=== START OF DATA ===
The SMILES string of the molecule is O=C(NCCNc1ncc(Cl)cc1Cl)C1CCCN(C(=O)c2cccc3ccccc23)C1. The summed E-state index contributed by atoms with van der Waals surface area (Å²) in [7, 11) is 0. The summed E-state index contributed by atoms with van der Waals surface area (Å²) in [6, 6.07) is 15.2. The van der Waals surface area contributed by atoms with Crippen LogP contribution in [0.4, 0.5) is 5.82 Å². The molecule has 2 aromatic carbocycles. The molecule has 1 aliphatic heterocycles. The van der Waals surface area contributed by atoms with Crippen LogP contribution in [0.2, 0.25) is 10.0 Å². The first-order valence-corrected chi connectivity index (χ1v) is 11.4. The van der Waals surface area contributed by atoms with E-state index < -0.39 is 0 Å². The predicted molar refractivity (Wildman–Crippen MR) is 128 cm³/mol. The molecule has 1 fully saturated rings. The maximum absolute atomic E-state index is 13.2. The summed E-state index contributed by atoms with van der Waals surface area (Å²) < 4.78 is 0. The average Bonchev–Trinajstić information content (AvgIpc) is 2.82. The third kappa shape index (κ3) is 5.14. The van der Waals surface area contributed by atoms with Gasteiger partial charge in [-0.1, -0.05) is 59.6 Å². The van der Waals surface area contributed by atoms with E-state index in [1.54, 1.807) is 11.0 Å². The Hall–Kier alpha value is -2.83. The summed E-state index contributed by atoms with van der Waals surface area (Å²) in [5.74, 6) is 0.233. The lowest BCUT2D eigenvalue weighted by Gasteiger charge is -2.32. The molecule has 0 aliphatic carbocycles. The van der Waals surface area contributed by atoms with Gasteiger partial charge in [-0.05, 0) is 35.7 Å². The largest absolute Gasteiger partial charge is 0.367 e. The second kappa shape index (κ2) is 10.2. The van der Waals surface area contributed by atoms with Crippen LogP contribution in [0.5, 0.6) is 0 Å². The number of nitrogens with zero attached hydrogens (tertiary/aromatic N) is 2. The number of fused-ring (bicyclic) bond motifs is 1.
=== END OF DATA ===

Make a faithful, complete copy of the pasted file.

The SMILES string of the molecule is O=C(NCCNc1ncc(Cl)cc1Cl)C1CCCN(C(=O)c2cccc3ccccc23)C1. The summed E-state index contributed by atoms with van der Waals surface area (Å²) in [7, 11) is 0. The summed E-state index contributed by atoms with van der Waals surface area (Å²) in [6, 6.07) is 15.2. The van der Waals surface area contributed by atoms with Crippen LogP contribution in [0.4, 0.5) is 5.82 Å². The molecule has 2 aromatic carbocycles. The molecule has 1 aliphatic heterocycles. The van der Waals surface area contributed by atoms with Crippen LogP contribution in [0.2, 0.25) is 10.0 Å². The first-order valence-corrected chi connectivity index (χ1v) is 11.4. The van der Waals surface area contributed by atoms with E-state index < -0.39 is 0 Å². The predicted molar refractivity (Wildman–Crippen MR) is 128 cm³/mol. The molecule has 1 fully saturated rings. The maximum absolute atomic E-state index is 13.2. The summed E-state index contributed by atoms with van der Waals surface area (Å²) < 4.78 is 0. The average Bonchev–Trinajstić information content (AvgIpc) is 2.82. The third kappa shape index (κ3) is 5.14. The van der Waals surface area contributed by atoms with Gasteiger partial charge in [-0.1, -0.05) is 59.6 Å². The van der Waals surface area contributed by atoms with E-state index in [1.54, 1.807) is 11.0 Å². The Hall–Kier alpha value is -2.83. The summed E-state index contributed by atoms with van der Waals surface area (Å²) in [5.74, 6) is 0.233. The lowest BCUT2D eigenvalue weighted by Gasteiger charge is -2.32. The molecule has 0 aliphatic carbocycles. The van der Waals surface area contributed by atoms with Gasteiger partial charge in [-0.05, 0) is 35.7 Å². The largest absolute Gasteiger partial charge is 0.367 e. The second kappa shape index (κ2) is 10.2. The van der Waals surface area contributed by atoms with Crippen LogP contribution in [0.5, 0.6) is 0 Å². The number of nitrogens with zero attached hydrogens (tertiary/aromatic N) is 2. The number of fused-ring (bicyclic) bond motifs is 1.